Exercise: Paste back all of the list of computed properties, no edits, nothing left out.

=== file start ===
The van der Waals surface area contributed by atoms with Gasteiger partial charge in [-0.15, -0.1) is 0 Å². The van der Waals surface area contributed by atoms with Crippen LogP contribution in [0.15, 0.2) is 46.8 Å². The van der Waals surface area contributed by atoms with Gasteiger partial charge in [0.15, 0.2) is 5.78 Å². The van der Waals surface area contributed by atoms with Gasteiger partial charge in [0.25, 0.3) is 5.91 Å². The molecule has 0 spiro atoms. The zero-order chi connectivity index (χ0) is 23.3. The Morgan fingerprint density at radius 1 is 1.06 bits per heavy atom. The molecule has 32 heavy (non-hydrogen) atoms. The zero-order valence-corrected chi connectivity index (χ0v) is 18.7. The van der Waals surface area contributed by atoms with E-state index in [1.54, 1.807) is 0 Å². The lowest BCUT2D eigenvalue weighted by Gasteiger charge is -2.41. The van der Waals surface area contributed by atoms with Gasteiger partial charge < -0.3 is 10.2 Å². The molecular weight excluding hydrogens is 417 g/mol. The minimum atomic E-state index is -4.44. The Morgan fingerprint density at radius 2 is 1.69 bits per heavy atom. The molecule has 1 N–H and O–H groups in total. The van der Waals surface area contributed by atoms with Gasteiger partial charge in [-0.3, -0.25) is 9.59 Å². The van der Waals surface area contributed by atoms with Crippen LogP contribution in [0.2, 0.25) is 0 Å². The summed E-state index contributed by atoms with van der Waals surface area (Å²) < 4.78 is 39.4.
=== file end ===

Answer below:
The van der Waals surface area contributed by atoms with Gasteiger partial charge in [-0.15, -0.1) is 0 Å². The van der Waals surface area contributed by atoms with Crippen LogP contribution in [0.15, 0.2) is 46.8 Å². The van der Waals surface area contributed by atoms with Gasteiger partial charge in [0.15, 0.2) is 5.78 Å². The van der Waals surface area contributed by atoms with Gasteiger partial charge in [0.25, 0.3) is 5.91 Å². The molecule has 0 spiro atoms. The zero-order chi connectivity index (χ0) is 23.3. The Morgan fingerprint density at radius 1 is 1.06 bits per heavy atom. The molecule has 32 heavy (non-hydrogen) atoms. The zero-order valence-corrected chi connectivity index (χ0v) is 18.7. The van der Waals surface area contributed by atoms with E-state index in [1.54, 1.807) is 0 Å². The lowest BCUT2D eigenvalue weighted by Gasteiger charge is -2.41. The van der Waals surface area contributed by atoms with Gasteiger partial charge < -0.3 is 10.2 Å². The molecular weight excluding hydrogens is 417 g/mol. The minimum atomic E-state index is -4.44. The Morgan fingerprint density at radius 2 is 1.69 bits per heavy atom. The molecule has 1 N–H and O–H groups in total. The van der Waals surface area contributed by atoms with Gasteiger partial charge in [-0.3, -0.25) is 9.59 Å². The van der Waals surface area contributed by atoms with Crippen LogP contribution in [0.2, 0.25) is 0 Å². The summed E-state index contributed by atoms with van der Waals surface area (Å²) < 4.78 is 39.4.